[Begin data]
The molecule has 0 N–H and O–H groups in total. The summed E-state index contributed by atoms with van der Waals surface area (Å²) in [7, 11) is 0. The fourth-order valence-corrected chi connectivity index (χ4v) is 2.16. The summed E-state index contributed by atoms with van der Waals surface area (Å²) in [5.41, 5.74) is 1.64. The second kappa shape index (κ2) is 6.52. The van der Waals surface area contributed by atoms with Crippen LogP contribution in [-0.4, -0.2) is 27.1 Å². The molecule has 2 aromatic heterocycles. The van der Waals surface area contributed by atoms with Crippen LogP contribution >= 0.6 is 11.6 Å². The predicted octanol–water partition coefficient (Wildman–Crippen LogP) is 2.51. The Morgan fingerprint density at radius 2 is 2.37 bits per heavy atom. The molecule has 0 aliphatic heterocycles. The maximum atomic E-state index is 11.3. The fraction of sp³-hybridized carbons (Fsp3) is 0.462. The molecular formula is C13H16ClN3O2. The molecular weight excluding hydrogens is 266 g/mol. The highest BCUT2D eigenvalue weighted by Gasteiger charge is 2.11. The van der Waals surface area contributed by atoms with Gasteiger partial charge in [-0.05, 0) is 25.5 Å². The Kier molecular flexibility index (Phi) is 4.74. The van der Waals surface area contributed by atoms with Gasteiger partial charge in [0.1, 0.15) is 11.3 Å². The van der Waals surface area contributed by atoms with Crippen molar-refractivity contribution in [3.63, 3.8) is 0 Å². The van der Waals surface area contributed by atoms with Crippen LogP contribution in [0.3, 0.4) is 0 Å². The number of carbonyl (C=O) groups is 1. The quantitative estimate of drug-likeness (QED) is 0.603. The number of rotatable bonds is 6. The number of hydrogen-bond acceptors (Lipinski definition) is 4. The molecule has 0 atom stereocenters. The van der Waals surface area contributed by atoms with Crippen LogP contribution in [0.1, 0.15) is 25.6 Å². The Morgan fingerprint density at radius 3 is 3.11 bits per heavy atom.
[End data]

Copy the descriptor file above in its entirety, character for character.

The molecule has 0 N–H and O–H groups in total. The summed E-state index contributed by atoms with van der Waals surface area (Å²) in [7, 11) is 0. The fourth-order valence-corrected chi connectivity index (χ4v) is 2.16. The summed E-state index contributed by atoms with van der Waals surface area (Å²) in [5.41, 5.74) is 1.64. The second kappa shape index (κ2) is 6.52. The van der Waals surface area contributed by atoms with Crippen LogP contribution in [-0.4, -0.2) is 27.1 Å². The molecule has 2 aromatic heterocycles. The van der Waals surface area contributed by atoms with Crippen LogP contribution >= 0.6 is 11.6 Å². The predicted octanol–water partition coefficient (Wildman–Crippen LogP) is 2.51. The Morgan fingerprint density at radius 2 is 2.37 bits per heavy atom. The molecule has 0 aliphatic heterocycles. The maximum atomic E-state index is 11.3. The fraction of sp³-hybridized carbons (Fsp3) is 0.462. The molecular formula is C13H16ClN3O2. The molecular weight excluding hydrogens is 266 g/mol. The highest BCUT2D eigenvalue weighted by Gasteiger charge is 2.11. The van der Waals surface area contributed by atoms with Gasteiger partial charge in [-0.05, 0) is 25.5 Å². The Kier molecular flexibility index (Phi) is 4.74. The van der Waals surface area contributed by atoms with Gasteiger partial charge in [0.1, 0.15) is 11.3 Å². The van der Waals surface area contributed by atoms with Crippen molar-refractivity contribution in [3.63, 3.8) is 0 Å². The van der Waals surface area contributed by atoms with Crippen LogP contribution in [0.3, 0.4) is 0 Å². The number of carbonyl (C=O) groups is 1. The quantitative estimate of drug-likeness (QED) is 0.603. The number of rotatable bonds is 6. The number of hydrogen-bond acceptors (Lipinski definition) is 4. The molecule has 0 atom stereocenters. The van der Waals surface area contributed by atoms with Crippen LogP contribution in [0.1, 0.15) is 25.6 Å². The Morgan fingerprint density at radius 3 is 3.11 bits per heavy atom.